Bluefield Daily Telegraph
Have you ever noticed how vehicles work perfectly fine all summer long, but then magically experience a multitude of problems as soon as the cooler winter months arrive? I own two older model Jeep Cherokees. They are both paid for. I should trade them in for a newer model but the thought of a monthly car payment doesn’t seem very enticing at the moment.
Why trade them in when both run perfectly fine? Well, as vehicles get older they inevitably develop a plethora of problems. Some can easily be fixed, and others require taking the vehicle to a dealer’s shop for repairs. Of course you have to schedule a time and a date for such repair work, which will normally conflict with the work schedule as well.
As I stated earlier, I’ve been lucky in that both vehicles run well and continue to operate with minimal problems. Or so was the case until last weekend. A late evening out in the red Jeep ended with a bit of a surprise. The driver’s side door suddenly wouldn’t reopen after being locked. And I might add that just a few months ago that same door had been repaired at a price tag of about $200 or so. After repeated attempts to open the now unlocked door proved unsuccessful, I ended up having to crawl through the passenger’s side, and across the dash, in order to drive the vehicle home.
Repeated attempts at the house to get the door open also were unsuccessful. As of this writing, half of the driver’s side door panel has been torn down, a Jeep Cherokee manual has been purchased, and the door is still not opening. This, of course, would happen right in time for the holiday season and Black Friday in particular — when I’m hoping to save money in order to purchase all of those Christmas gifts that must still be bought.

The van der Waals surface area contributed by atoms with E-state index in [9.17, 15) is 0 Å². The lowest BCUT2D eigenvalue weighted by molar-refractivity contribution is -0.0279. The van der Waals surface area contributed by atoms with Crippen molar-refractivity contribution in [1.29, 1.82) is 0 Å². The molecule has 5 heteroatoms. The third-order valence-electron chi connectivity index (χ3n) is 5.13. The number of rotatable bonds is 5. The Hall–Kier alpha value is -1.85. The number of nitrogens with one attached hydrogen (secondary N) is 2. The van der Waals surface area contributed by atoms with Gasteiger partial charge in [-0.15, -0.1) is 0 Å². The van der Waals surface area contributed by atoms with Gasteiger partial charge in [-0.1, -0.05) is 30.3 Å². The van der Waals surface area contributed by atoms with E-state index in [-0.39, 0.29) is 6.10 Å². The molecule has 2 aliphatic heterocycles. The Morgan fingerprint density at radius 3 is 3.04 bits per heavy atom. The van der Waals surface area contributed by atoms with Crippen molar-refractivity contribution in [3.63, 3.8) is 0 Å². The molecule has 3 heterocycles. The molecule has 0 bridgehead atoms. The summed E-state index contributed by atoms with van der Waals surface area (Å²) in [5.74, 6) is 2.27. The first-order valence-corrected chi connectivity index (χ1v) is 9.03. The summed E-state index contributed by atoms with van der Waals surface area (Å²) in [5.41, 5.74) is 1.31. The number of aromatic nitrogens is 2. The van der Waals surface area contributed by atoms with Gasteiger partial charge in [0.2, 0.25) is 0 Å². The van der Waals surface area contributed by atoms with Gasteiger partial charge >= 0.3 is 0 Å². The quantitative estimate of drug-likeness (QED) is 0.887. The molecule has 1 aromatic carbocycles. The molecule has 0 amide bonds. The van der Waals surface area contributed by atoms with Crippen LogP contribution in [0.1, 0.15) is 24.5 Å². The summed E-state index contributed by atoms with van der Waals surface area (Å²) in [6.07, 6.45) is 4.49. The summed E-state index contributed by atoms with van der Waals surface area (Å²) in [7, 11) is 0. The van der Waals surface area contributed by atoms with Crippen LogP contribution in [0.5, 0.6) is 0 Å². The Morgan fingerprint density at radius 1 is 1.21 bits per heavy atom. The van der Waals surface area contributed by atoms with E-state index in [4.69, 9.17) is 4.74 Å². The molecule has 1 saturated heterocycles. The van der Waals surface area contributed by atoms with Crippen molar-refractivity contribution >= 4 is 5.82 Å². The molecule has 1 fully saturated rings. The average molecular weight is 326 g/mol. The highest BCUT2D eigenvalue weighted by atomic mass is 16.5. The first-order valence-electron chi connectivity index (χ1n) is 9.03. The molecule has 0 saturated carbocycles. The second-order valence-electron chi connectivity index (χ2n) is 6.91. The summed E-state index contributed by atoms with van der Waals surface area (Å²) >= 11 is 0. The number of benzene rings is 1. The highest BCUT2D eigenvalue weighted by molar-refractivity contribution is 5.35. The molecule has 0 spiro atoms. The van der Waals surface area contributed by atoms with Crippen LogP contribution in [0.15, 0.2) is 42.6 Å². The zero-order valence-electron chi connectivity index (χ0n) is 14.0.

In the television series “The Dukes of Hazzard,” cousins Bo and Luke would often get in and out of their customized 1969 Dodge Charger — better known as “The General Lee” by sliding in and out of the driver’s side window. I am starting to think that I may have to consider doing the same with the red Jeep — if I’m ever going to be able to drive it again. Bo and Luke made jumping in and out of “The General Lee” look so easy. But I doubt that would be the case with a Jeep Cherokee. For now I’m still driving the green Jeep, and the doors work fine in it.
As I mentioned earlier, the 2013 holiday shopping is now less than 24 hours away. Most of the big stores are opening early on Thanksgiving Day this year, and some of the biggest sales of the year will be found tomorrow evening. But of particular interest this Thanksgiving Day — at least for those of us with an intrigue for science — will be a celestial encounter in the skies high above.
A comet named ISON will zip within 730,000 miles of the sun on Thanksgiving Day. Astronomers quoted in a recent Associated Press article say they are uncertain whether the comet will survive its blisteringly close encounter with the sun. I don’t think we’ve ever had a close encounter between a comet and the sun on Thanksgiving Day.
It seems scientists have been following this particular comet for quite some time. The light show this comet is expected to provide could last as long as January — provided of course the comet survives it close encounter with the sun tomorrow. The comet itself is a 3-mile-wide chunk of ice and dust that has journeyed billions of miles over billions of years just to make an appearance above our skies on Thanksgiving Day. Interesting.
Throughout history, some have viewed such celestial bodies as harbingers of doom or omens of disaster. Comets have prompted emotions of dread, fear and amazement in different cultures. Some passages in the Bible are believed by some to predict future events that could be interpreted as a comet or asteroid striking the planet. But scientists say ISON isn’t expected to cause us any problems — other than possibly providing a celestial light show just in time for the holiday season. Rather than being an omen of pending doom, I would like to view the arrival of a comet just in time for Thanksgiving Day as something rather unique and special.
Charles Owens is the Daily Telegraph’s assistant managing editor. Contact him at email@example.com. Follow him @BDTOwens.